The Grand Imam reminded us that the Qur’an requires Muslims to have good relations with their neighbors. We are a global family. Our lives are intertwined. We must claim hope in the midst of diversity.
When God asks Cain, “Where is your brother?” Cain replies, “Am I my brothers’ keeper?” Yes, he was supposed to protect and love his brother. To have peace in the world, we must engage in dialogue with one another and provide our common ground to work for peace.
In our competitive and globalizing world, it is more important than ever to work toward peace. There is a stronger need for formal rules to work and build harmony in this nation. This is not an issue of tolerance; it is the issue of welcoming the stranger. Jesus said, “Whatever you did for one of the least of these brothers and sisters of mine, you did for me” (Matthew 25:40).
As my children get older, I want to ensure that the world we leave behind will not be a world of fear, intolerance, hate, and walls. I want to ensure a world of peace, even with those who are most alien to us. We need to remember that all human beings are created in the image of God and religions should never be used to justify violence. We need to demand engagement in paving a road of peace and love for our children, who will live in a ever-more connected world.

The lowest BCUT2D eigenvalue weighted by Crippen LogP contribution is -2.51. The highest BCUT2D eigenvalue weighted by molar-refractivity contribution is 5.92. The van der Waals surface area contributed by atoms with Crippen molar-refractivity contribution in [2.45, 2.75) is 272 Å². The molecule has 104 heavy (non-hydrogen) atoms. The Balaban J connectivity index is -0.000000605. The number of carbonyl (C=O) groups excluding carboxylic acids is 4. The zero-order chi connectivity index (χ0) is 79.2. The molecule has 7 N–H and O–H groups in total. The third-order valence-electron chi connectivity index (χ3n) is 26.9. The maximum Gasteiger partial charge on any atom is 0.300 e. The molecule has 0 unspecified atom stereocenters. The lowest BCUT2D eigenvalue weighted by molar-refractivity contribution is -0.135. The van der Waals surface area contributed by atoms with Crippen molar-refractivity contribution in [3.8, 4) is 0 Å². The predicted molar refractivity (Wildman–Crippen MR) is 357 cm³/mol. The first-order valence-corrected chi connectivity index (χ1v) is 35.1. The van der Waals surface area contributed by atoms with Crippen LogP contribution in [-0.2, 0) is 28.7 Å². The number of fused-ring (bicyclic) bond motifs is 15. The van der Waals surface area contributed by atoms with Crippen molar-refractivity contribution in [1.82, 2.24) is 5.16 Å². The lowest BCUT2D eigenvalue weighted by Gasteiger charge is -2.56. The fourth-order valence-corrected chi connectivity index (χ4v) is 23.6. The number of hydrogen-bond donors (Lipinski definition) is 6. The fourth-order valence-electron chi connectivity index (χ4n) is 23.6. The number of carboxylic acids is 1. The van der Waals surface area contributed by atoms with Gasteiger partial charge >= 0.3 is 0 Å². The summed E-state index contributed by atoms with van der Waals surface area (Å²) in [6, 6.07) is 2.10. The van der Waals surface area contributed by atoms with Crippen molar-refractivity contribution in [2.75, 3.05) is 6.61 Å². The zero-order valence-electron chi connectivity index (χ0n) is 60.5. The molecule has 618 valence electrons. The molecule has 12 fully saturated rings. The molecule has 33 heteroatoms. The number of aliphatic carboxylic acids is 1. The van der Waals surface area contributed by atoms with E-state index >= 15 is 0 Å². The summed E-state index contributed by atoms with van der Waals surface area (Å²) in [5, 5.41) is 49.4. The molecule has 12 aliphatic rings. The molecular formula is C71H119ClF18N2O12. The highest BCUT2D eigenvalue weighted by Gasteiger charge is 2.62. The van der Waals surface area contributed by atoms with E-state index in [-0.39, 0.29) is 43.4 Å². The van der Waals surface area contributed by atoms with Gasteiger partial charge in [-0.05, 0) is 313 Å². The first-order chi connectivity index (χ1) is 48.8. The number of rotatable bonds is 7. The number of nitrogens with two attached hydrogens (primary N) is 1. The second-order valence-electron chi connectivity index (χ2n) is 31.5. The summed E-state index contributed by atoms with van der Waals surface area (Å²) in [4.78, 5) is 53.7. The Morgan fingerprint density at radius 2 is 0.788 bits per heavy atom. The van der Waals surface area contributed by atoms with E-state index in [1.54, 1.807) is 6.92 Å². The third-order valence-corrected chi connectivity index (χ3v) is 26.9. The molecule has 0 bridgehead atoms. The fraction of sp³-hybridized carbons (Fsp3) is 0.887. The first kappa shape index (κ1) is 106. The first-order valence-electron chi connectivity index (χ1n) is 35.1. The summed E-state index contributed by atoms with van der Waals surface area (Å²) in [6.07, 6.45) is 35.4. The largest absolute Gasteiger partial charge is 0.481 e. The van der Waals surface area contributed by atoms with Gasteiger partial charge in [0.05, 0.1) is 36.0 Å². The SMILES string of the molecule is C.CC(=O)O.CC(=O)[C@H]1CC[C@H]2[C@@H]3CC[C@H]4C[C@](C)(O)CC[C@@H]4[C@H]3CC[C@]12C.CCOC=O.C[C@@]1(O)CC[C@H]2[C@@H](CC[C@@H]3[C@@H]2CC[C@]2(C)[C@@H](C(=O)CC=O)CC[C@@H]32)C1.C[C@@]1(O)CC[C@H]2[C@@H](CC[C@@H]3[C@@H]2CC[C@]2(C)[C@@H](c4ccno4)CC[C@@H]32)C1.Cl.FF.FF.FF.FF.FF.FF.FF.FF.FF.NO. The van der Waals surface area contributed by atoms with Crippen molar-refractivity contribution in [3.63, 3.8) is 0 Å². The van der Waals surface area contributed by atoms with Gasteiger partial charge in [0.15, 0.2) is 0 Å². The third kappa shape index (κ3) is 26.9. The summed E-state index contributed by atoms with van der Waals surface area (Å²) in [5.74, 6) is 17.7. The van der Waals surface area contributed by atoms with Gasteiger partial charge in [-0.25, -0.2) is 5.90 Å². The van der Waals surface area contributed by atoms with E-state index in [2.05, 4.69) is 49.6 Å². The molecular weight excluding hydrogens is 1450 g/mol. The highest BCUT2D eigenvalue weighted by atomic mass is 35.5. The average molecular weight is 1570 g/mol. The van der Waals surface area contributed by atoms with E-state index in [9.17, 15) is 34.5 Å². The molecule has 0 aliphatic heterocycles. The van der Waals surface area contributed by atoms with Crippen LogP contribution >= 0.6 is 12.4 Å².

Grace Ji-Sun Kim is an Associate Professor of Theology at Earlham School of Religion. She is the author of Embracing the Other; Making Peace with the Earth;Here I Am;Christian Doctrines for Global Gender Justiceco-edited with Jenny Daggers;Theological Reflections on “Gangnam Style”co-written with Joseph Cheah;Reimagining with Christian Doctrines co-edited with Jenny Daggers;Contemplations from the Heart;Colonialism, Han and the Transformative Spirit;The Holy Spirit, Chi, and the Other; and The Grace of Sophia. She is a co-editor with Dr. Joseph Cheah for the Palgrave Macmillan Book Series, “Asian Christianity in Diaspora”.